Privacy In Ubicomp'2003

Ubicomp communities: privacy as boundary negotiation

Sunday, October 12, 2003

Seattle, Washington, USA

Held as part of UbiComp 2003

Ubiquitous computing conjures visions of big and little brother, and
ever-diminishing privacy. But it also opens up new forms of
communication, collaboration and social relations. Full participation
in communities involves exchange of information, and maintenance of a
visible, public persona. Privacy is often regarded as an imperative in
its own right, but this perspective ignores the countervailing need
for disclosure in social settings. This workshop takes a balancing
perspective: it treats community participation as a goal, and balances
the need for disclosure against the need for privacy. Privacy is not
an abstract desideratum, but a process of negotiation of disclosure
boundaries.  The workshop will explore both social perspectives and
technical approaches to this issue. This workshop builds on last s
ubicomp workshop Socially-informed design of privacy-enhancing
solutions in ubiquitous .

This workshop aims to provide a forum for ubicomp system developers
and researchers, security researchers, and social scientists to
collaboratively explore the future of trust-sensitive and community
tools in ubicomp. Areas of interest to this workshop include (but are
not limited to) the following topics:

1.  Community models and Ubicomp: What are the emerging and
anticipated forms of community supported by ubiquitous computing? What
are the communication modes? How are norms established and maintained?
What design principles can be discovered?

2.  Communities and Privacy: What forms of disclosure and discovery
are appropriate for ubicomp communities? How is disclosure mediated?
What kinds of disclosure boundary are appropriate? How can this be
exposed and supported by technology? How can disclosure boundaries be
negotiated? Are there asymmetries that need to be mitigated? This
topic has both social and technical dimensions.

3.  Communities and Trust: With respect to privacy and disclosure, how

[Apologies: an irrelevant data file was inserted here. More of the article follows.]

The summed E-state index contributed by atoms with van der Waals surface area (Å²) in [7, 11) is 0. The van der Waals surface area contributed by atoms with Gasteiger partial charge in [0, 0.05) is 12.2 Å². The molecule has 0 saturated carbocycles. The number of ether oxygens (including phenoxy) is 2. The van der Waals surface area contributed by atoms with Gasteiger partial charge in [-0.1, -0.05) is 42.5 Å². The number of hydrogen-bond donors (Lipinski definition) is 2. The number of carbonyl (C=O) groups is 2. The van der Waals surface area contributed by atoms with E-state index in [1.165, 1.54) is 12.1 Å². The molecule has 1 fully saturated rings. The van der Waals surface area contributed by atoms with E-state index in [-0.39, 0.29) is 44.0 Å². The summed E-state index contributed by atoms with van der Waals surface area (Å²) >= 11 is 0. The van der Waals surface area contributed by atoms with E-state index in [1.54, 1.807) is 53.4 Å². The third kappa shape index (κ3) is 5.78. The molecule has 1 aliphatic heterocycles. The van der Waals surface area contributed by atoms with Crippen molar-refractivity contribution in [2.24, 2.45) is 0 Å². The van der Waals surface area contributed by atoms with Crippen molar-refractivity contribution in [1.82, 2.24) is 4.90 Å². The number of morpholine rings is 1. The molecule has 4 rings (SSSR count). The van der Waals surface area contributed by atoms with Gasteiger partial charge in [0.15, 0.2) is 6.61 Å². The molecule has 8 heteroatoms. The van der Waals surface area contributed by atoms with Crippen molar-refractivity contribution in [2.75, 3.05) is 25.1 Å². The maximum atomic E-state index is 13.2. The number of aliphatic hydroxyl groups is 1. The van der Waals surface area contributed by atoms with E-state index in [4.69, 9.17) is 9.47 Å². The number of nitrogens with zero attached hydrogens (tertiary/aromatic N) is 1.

manifest in ubicomp communities? How are reputations, reliabilities,
and risks established, measured, and represented? What forms of
information or other exchange occur in the community? How might
ubicomp systems handle differences in power, access, and expertise
within a community?

Workshop Format

This workshop will last for 1 full day and will be limited to 20
participants (not including the workshop organizers) to enable lively
and productive discussions. Participants will be invited on the basis
of position papers. Such position papers should be no longer than 4
pages excluding references, and they will be selected based on their
originality, technical merit and topical relevance.

The workshop will be organized into panels and breakout
sessions. Depending on the submitted position papers, the workshop
will consist of 3 to 4 panels. Each panel lasts about an hour, and
includes presentation of 5 or 6 position papers that share a similar
topic, followed by organizer-moderated discussions. The morning panels
are devoted to community-oriented ubicomp systems, while the afternoon
panels are devoted to trust issues manifested in those systems. Also
in the afternoon, there will be breakout sessions lasting about 1.5 to
2 hours, followed by reports to a plenary session. In addition, coffee
breaks and lunch will serve as opportunities for informal
discussion. To the extent possible, participants will have lunch
together within short walking distance of the workshop location.

Papers should be submitted to in PDF or MS Word format on or before
August 8, 2003 to . It is
recommended that authors limit their submissions to no more than 6
pages, A4 or letter size. Notification of acceptance will be sent out
by August 22, 2003.

Workshop Organizers

    *      John Canny University of California, Berkeley
    *      Paul Dourish University of California, Irvine
    *      Jens Grossklags University of California, Berkeley
    *      Xiaodong Jiang University of California, Berkeley
    *      Scott Mainwaring  Intel Research


Please direct questions to